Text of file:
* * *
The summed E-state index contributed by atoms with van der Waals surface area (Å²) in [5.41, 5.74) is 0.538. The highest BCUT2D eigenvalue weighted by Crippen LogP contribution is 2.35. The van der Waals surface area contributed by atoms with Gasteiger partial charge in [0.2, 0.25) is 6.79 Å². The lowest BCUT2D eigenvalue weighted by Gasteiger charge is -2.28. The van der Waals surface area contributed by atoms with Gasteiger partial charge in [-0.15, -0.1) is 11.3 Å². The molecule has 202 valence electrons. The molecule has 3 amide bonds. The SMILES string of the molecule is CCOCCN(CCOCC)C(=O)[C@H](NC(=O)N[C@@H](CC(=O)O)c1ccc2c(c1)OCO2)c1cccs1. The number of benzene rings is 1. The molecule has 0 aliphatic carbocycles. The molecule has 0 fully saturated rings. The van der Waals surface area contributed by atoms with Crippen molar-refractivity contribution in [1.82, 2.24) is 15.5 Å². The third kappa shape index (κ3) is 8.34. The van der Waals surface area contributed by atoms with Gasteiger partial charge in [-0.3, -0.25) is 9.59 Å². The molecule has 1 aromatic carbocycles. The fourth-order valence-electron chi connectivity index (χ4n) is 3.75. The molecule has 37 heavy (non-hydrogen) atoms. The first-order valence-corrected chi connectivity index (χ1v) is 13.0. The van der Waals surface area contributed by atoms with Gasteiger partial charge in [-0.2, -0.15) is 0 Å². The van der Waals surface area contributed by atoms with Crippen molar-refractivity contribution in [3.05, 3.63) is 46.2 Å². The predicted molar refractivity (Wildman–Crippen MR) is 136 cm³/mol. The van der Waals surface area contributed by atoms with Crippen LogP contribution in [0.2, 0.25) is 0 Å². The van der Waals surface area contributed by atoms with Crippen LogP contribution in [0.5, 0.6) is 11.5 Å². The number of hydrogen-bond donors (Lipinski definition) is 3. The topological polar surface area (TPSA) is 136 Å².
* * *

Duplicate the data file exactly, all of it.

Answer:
The summed E-state index contributed by atoms with van der Waals surface area (Å²) in [5.41, 5.74) is 0.538. The highest BCUT2D eigenvalue weighted by Crippen LogP contribution is 2.35. The van der Waals surface area contributed by atoms with Gasteiger partial charge in [0.2, 0.25) is 6.79 Å². The lowest BCUT2D eigenvalue weighted by Gasteiger charge is -2.28. The van der Waals surface area contributed by atoms with Gasteiger partial charge in [-0.15, -0.1) is 11.3 Å². The molecule has 202 valence electrons. The molecule has 3 amide bonds. The SMILES string of the molecule is CCOCCN(CCOCC)C(=O)[C@H](NC(=O)N[C@@H](CC(=O)O)c1ccc2c(c1)OCO2)c1cccs1. The number of benzene rings is 1. The molecule has 0 aliphatic carbocycles. The molecule has 0 fully saturated rings. The van der Waals surface area contributed by atoms with Crippen molar-refractivity contribution in [1.82, 2.24) is 15.5 Å². The third kappa shape index (κ3) is 8.34. The van der Waals surface area contributed by atoms with Gasteiger partial charge in [-0.3, -0.25) is 9.59 Å². The molecule has 1 aromatic carbocycles. The fourth-order valence-electron chi connectivity index (χ4n) is 3.75. The molecule has 37 heavy (non-hydrogen) atoms. The first-order valence-corrected chi connectivity index (χ1v) is 13.0. The van der Waals surface area contributed by atoms with Gasteiger partial charge in [-0.2, -0.15) is 0 Å². The van der Waals surface area contributed by atoms with Crippen molar-refractivity contribution in [3.05, 3.63) is 46.2 Å². The predicted molar refractivity (Wildman–Crippen MR) is 136 cm³/mol. The van der Waals surface area contributed by atoms with Crippen LogP contribution in [0.2, 0.25) is 0 Å². The van der Waals surface area contributed by atoms with Crippen LogP contribution in [0.5, 0.6) is 11.5 Å². The number of hydrogen-bond donors (Lipinski definition) is 3. The topological polar surface area (TPSA) is 136 Å².